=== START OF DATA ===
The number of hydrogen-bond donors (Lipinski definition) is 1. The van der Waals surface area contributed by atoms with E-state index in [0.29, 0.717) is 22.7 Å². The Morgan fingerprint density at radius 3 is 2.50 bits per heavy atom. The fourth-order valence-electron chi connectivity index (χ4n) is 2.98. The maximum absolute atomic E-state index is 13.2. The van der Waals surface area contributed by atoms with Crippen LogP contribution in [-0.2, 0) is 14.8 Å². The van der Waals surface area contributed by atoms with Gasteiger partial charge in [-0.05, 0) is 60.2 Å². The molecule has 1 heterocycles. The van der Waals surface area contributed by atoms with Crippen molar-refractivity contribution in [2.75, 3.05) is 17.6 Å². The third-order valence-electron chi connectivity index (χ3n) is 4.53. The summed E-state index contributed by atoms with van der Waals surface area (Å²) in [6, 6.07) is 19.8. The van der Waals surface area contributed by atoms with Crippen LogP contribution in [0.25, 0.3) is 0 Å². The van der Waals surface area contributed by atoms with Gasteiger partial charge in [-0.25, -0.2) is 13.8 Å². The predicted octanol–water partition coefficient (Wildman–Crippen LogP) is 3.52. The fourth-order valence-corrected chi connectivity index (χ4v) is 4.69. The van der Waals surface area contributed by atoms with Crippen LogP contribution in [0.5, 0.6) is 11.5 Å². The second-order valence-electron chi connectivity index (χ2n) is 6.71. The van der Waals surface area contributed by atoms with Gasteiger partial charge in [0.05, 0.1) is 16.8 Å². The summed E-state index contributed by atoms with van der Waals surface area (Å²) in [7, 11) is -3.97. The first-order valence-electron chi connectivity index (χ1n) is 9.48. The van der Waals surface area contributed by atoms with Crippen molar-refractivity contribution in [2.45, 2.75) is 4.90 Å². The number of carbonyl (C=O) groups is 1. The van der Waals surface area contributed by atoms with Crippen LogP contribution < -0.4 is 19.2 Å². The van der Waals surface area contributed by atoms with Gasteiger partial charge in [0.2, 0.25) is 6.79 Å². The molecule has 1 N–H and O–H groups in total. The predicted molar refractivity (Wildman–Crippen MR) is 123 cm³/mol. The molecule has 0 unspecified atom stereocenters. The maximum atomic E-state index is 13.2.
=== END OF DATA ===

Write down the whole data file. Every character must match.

The number of hydrogen-bond donors (Lipinski definition) is 1. The van der Waals surface area contributed by atoms with E-state index in [0.29, 0.717) is 22.7 Å². The Morgan fingerprint density at radius 3 is 2.50 bits per heavy atom. The fourth-order valence-electron chi connectivity index (χ4n) is 2.98. The maximum absolute atomic E-state index is 13.2. The van der Waals surface area contributed by atoms with Crippen LogP contribution in [-0.2, 0) is 14.8 Å². The van der Waals surface area contributed by atoms with Gasteiger partial charge in [-0.05, 0) is 60.2 Å². The molecule has 1 heterocycles. The van der Waals surface area contributed by atoms with Crippen molar-refractivity contribution in [2.75, 3.05) is 17.6 Å². The third-order valence-electron chi connectivity index (χ3n) is 4.53. The summed E-state index contributed by atoms with van der Waals surface area (Å²) in [6, 6.07) is 19.8. The van der Waals surface area contributed by atoms with Crippen LogP contribution in [0.25, 0.3) is 0 Å². The van der Waals surface area contributed by atoms with Gasteiger partial charge in [-0.25, -0.2) is 13.8 Å². The predicted octanol–water partition coefficient (Wildman–Crippen LogP) is 3.52. The fourth-order valence-corrected chi connectivity index (χ4v) is 4.69. The van der Waals surface area contributed by atoms with Crippen LogP contribution in [0.5, 0.6) is 11.5 Å². The second-order valence-electron chi connectivity index (χ2n) is 6.71. The van der Waals surface area contributed by atoms with Gasteiger partial charge in [0.05, 0.1) is 16.8 Å². The summed E-state index contributed by atoms with van der Waals surface area (Å²) in [7, 11) is -3.97. The first-order valence-electron chi connectivity index (χ1n) is 9.48. The van der Waals surface area contributed by atoms with Crippen molar-refractivity contribution in [2.45, 2.75) is 4.90 Å². The number of carbonyl (C=O) groups is 1. The van der Waals surface area contributed by atoms with Crippen LogP contribution < -0.4 is 19.2 Å². The van der Waals surface area contributed by atoms with Gasteiger partial charge in [0.2, 0.25) is 6.79 Å². The molecule has 1 N–H and O–H groups in total. The predicted molar refractivity (Wildman–Crippen MR) is 123 cm³/mol. The molecule has 0 unspecified atom stereocenters. The maximum atomic E-state index is 13.2.